- Listen to jazz and cultural radio stations while running errands in the car. Take out foreign language CD’s from the library.
- Make it a priority to teach (and use!) good table manners so that your kids will know how to conduct themselves well in formal situations. Print a picture of what a proper place setting looks like and get them to set the table each night until they no longer need the example. Involve kids in designing the table for formal family dinners, using kids’ craft sites to come up with simple crafts for them to decorate the table with.
- Google information about a far away country, point it out on a map, and cook one of their ethnic meals as a special family night. Get the kids involved with this fun website that features fun facts about cultures around the world.
- Take your kids on a walking tour of your own city and highlight some of the historical elements right in your own backyard. A quick wikipedia search will teach you things you didn’t even know about your own hometown!
- Search for cultural festivals in your area. Most ethnic communities host annual festivals to celebrate their cultural traditions and foods.
- Search online for museums in your area which offer a free admission day.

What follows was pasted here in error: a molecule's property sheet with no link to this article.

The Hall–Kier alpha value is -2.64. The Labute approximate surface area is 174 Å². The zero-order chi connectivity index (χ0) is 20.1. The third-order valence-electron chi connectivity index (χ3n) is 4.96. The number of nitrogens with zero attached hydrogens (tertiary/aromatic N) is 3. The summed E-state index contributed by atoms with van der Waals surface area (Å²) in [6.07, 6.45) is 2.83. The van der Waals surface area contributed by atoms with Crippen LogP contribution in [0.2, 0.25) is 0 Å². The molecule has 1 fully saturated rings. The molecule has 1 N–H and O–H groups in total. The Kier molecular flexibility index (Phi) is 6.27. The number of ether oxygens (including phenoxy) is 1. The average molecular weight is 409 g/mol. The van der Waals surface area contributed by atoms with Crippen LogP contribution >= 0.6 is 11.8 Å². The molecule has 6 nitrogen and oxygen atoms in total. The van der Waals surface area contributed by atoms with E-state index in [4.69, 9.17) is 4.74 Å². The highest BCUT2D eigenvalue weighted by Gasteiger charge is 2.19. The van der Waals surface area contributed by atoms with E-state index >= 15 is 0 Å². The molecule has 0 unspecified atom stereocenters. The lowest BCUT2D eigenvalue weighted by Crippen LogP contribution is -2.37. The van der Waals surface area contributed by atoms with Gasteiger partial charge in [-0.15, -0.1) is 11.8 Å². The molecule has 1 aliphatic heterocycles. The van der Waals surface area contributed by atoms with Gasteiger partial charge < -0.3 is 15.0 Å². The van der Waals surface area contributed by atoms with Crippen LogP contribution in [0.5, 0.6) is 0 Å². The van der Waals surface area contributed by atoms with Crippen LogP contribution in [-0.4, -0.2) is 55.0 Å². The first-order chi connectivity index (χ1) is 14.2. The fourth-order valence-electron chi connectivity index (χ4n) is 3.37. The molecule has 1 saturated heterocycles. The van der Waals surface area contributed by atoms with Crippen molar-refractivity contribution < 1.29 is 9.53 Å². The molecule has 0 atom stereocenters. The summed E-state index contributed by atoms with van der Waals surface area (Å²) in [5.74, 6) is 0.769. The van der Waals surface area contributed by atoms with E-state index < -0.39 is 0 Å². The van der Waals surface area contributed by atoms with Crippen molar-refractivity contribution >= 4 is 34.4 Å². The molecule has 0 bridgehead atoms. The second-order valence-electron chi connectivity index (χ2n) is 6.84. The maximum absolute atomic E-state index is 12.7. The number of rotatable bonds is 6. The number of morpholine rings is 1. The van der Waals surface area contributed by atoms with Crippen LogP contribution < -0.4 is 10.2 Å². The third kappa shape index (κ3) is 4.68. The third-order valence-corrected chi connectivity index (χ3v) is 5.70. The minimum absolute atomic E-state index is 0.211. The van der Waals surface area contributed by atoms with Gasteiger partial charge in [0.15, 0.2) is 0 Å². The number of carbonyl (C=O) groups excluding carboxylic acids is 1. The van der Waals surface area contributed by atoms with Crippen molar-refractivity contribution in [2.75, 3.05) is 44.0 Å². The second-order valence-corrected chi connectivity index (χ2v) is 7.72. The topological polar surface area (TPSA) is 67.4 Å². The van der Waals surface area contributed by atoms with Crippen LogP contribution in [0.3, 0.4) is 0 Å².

- Hike, camp, get out in nature! It’s far easier to appreciate the world outside your own when you learn to appreciate the world you already live in.
- Give your kids chores. Yes, chores! Hard work and the sense of accomplishment that comes with it is one of the best way to teach our children to appreciate the finer things in life. Author Nancy Sleeth says, “…coddling is a copout. It circumvents the hard work of parenting. In our desire to sidestep sulking or hissy fits, we sedate our kids with digital distractions.” Kids who never work for anything will have an extremely hard time appreciating culture. If you have to drag your kid through a museum while they complain the whole time, you have not done an adequate job of teaching them to appreciate the world around them. Hard work, and doing things we don’t necessarily want to do, is a critical part of that life lesson.
Now, if you are fortunate enough to have disposable income, there is a plethora of fantastic cultural experiences you can give your children. Of course world travel is one of the best ways to experience another culture (although I’m ashamed to say that our boys still think Spain is an all-inclusive resort) but there are also plenty of exciting opportunities in your own hometown which can create a rich, cultural experience for children.
We are fortunate to live in the Bay Area and have access to all that San Francisco offers. Engaging museums, action-packed festivals, and live music in the park are at arm’s reach. Don’t get me wrong, I’m not against pop culture — last month, we took the kids to the Bridge School Benefit Concert where they danced to Foster the People’s “Pumped Up Kicks”, listened to Sarah McLachlan sing a heartwarming rendition of “Adia”, and then simply stared in awe at the intensity of Guns N’ Roses. But to raise children that turn into well-rounded adults, there must be more than just Top 40 music and video games.
How do you make the world come alive for your kids?